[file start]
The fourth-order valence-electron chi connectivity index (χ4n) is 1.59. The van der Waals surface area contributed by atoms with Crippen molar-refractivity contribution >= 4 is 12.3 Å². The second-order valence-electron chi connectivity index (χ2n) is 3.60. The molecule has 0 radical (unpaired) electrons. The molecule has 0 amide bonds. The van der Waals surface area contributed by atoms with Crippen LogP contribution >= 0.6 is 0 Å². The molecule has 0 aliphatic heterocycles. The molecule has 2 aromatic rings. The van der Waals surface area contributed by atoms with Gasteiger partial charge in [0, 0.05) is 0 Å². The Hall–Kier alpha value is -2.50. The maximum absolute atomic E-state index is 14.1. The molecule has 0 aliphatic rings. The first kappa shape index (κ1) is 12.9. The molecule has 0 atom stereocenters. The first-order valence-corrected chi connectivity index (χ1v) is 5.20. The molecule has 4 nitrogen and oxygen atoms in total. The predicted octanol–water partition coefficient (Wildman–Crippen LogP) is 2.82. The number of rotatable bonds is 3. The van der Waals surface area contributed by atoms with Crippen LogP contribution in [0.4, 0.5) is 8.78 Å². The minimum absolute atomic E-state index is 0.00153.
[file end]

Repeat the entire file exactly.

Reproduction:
The fourth-order valence-electron chi connectivity index (χ4n) is 1.59. The van der Waals surface area contributed by atoms with Crippen molar-refractivity contribution >= 4 is 12.3 Å². The second-order valence-electron chi connectivity index (χ2n) is 3.60. The molecule has 0 radical (unpaired) electrons. The molecule has 0 amide bonds. The van der Waals surface area contributed by atoms with Crippen LogP contribution >= 0.6 is 0 Å². The molecule has 0 aliphatic heterocycles. The molecule has 2 aromatic rings. The van der Waals surface area contributed by atoms with Gasteiger partial charge in [0, 0.05) is 0 Å². The Hall–Kier alpha value is -2.50. The maximum absolute atomic E-state index is 14.1. The molecule has 0 aliphatic rings. The first kappa shape index (κ1) is 12.9. The molecule has 0 atom stereocenters. The first-order valence-corrected chi connectivity index (χ1v) is 5.20. The molecule has 4 nitrogen and oxygen atoms in total. The predicted octanol–water partition coefficient (Wildman–Crippen LogP) is 2.82. The number of rotatable bonds is 3. The van der Waals surface area contributed by atoms with Crippen LogP contribution in [0.4, 0.5) is 8.78 Å². The minimum absolute atomic E-state index is 0.00153.